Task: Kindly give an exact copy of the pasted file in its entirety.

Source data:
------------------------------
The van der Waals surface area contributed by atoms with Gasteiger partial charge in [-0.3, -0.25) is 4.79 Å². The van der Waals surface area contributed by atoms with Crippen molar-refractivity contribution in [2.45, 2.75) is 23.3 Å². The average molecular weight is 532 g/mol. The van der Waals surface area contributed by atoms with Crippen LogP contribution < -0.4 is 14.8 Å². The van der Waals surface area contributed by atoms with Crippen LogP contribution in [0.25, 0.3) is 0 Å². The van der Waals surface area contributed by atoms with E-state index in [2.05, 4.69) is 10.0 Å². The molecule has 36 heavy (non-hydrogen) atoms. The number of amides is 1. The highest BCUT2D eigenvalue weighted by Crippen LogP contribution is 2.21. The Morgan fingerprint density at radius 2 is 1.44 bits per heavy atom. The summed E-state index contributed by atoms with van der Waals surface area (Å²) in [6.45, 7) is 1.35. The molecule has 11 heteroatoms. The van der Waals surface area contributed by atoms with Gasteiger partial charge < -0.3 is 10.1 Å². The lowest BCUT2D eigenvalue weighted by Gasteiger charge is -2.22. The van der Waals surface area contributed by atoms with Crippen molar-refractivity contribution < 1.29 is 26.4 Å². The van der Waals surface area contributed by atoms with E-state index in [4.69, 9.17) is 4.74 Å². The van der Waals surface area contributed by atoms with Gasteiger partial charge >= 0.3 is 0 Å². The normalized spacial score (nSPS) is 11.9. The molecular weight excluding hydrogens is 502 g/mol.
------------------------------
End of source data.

The van der Waals surface area contributed by atoms with Gasteiger partial charge in [-0.3, -0.25) is 4.79 Å². The van der Waals surface area contributed by atoms with Crippen molar-refractivity contribution in [2.45, 2.75) is 23.3 Å². The average molecular weight is 532 g/mol. The van der Waals surface area contributed by atoms with Crippen LogP contribution < -0.4 is 14.8 Å². The van der Waals surface area contributed by atoms with Crippen LogP contribution in [0.25, 0.3) is 0 Å². The van der Waals surface area contributed by atoms with E-state index in [2.05, 4.69) is 10.0 Å². The molecule has 36 heavy (non-hydrogen) atoms. The number of amides is 1. The highest BCUT2D eigenvalue weighted by Crippen LogP contribution is 2.21. The Morgan fingerprint density at radius 2 is 1.44 bits per heavy atom. The summed E-state index contributed by atoms with van der Waals surface area (Å²) in [6.45, 7) is 1.35. The molecule has 11 heteroatoms. The van der Waals surface area contributed by atoms with Gasteiger partial charge < -0.3 is 10.1 Å². The lowest BCUT2D eigenvalue weighted by Gasteiger charge is -2.22. The van der Waals surface area contributed by atoms with Crippen molar-refractivity contribution < 1.29 is 26.4 Å². The van der Waals surface area contributed by atoms with E-state index in [4.69, 9.17) is 4.74 Å². The van der Waals surface area contributed by atoms with Gasteiger partial charge >= 0.3 is 0 Å². The normalized spacial score (nSPS) is 11.9. The molecular weight excluding hydrogens is 502 g/mol.